Scandal-plagued surgeon Paolo Macchiarini, famous for implanting tissue-engineered tracheae into patients, committed misconduct when he and his co-authors published misleading results in a 2014 paper, Sweden’s Central Ethical Review Board (CEPN) said today. In a paper in Nature Communications describing implants of a tissue-engineered esophagus into rats, the authors claimed positive results that were inconsistent with their lab records, the panel said in its paper.
Today’s report is the first of four assessments that the Karolinska Institute (KI) requested from CEPN involving a half-dozen papers co-authored by Macchiarini. It has been submitted to KI’s interim vice-chancellor Karin Dahlman-Wright, who has the final authority to rule whether Macchiarini and his colleagues committed misconduct.
Macchiarini implanted his artificial tracheae, seeded with a patient’s own stem cells, into people with damaged or missing tracheae in Spain, the United Kingdom, Sweden, the United States, and Russia. Three patients received implants at the Karolinska University Hospital while Macchiarini was a visiting professor at KI. Two of them died, and a third has been in intensive care since the implant operation in 2012. Colleagues at the hospital raised questions about Macchiarini’s work in 2014, triggering an ongoing scandal that this week prompted the dismissal of Sweden’s top higher education official and the entire board of KI.
An earlier investigation into the papers found evidence of misconduct, but it was dismissed by vice-chancellor Anders Hamsten. Following a television documentary that examined Macchiarini’s work in Sweden and Russia, KI reopened the investigation. (In the wake of the growing scandal, Hamsten stepped down as chancellor in February.)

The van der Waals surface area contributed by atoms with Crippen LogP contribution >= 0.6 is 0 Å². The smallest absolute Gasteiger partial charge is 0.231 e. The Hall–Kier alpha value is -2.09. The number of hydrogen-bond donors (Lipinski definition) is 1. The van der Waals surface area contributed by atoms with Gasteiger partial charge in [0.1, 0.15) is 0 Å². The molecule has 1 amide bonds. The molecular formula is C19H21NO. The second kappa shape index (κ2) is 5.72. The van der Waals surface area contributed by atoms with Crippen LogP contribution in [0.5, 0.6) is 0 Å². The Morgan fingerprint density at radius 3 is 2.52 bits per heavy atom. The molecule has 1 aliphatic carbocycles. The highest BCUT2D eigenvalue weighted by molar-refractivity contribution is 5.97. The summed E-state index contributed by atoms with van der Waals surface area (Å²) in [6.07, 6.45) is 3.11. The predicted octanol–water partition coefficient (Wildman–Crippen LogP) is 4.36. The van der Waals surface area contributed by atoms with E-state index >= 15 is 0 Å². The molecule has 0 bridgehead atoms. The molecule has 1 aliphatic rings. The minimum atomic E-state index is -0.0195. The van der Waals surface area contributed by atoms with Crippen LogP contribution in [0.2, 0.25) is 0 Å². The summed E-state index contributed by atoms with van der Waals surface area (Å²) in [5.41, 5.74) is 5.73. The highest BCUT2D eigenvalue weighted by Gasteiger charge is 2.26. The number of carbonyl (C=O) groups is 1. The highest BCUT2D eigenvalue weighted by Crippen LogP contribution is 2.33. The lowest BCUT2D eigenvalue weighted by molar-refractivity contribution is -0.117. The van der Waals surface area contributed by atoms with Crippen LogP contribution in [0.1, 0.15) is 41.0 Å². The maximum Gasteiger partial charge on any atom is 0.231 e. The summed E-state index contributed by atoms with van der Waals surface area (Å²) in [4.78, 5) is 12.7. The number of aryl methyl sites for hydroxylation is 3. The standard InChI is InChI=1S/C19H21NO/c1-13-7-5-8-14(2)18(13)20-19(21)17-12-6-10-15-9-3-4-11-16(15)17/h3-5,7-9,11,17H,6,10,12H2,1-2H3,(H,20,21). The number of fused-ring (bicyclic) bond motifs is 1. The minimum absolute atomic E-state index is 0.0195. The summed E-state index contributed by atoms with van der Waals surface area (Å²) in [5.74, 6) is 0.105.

Today’s statement by CEPN’s expert group for misconduct in research—which investigates misconduct allegations at the request of Swedish universities—is about a 2014 paper in which Macchiarini and his colleagues gave rats an esophagus implant made from a donor esophagus that had been stripped of its cells and “seeded” with stem cells. (Macchiarini tried the same technique on some of his human trachea patients.)
The panel asked the authors to hand over the data to back up their conclusions, but despite “repeated and clearly defined requests,” it received “incomplete and sporadically incorrect data.” Not providing complete data to support a paper—or being unable to provide it—constitutes misconduct in itself, the panel says. But the paper also presents misleading and incorrect data and conclusions. Although the paper concludes that the implants were successful, the data the panel recovered told a different story, the expert group writes. They found that “the rats lost so much weight and deteriorated so much in condition that the experiment should have been stopped.”
The panel says that, as corresponding author, Macchiarini is primarily responsible for the article content and is therefore guilty of misconduct. His co-authors also bear responsibility, the panel says, although it “has some degree of understanding” for more junior authors who were dependent on Macchiarini and other leaders of the research group. It notes that at the time the paper was published, Macchiarini had “significant support from the management” of KI. Neither Macchiarini nor co-author Philipp Jungebluth, who is singled out in the statement as playing a “key role in the research process,” responded to Science's request for comment.
Although questions about the paper’s accuracy have circulated for more than a year, Nature Communications has not taken any public steps toward retraction, nor flagged the paper as potentially suspect for its online readers. A spokesperson for Nature Communications said the journal is “following established process to investigate the issues” in the paper.
CEPN is expected to issue its second statement, involving Macchiarini’s papers that describe the results of the human implants, next week. The final two statements are expected in late autumn.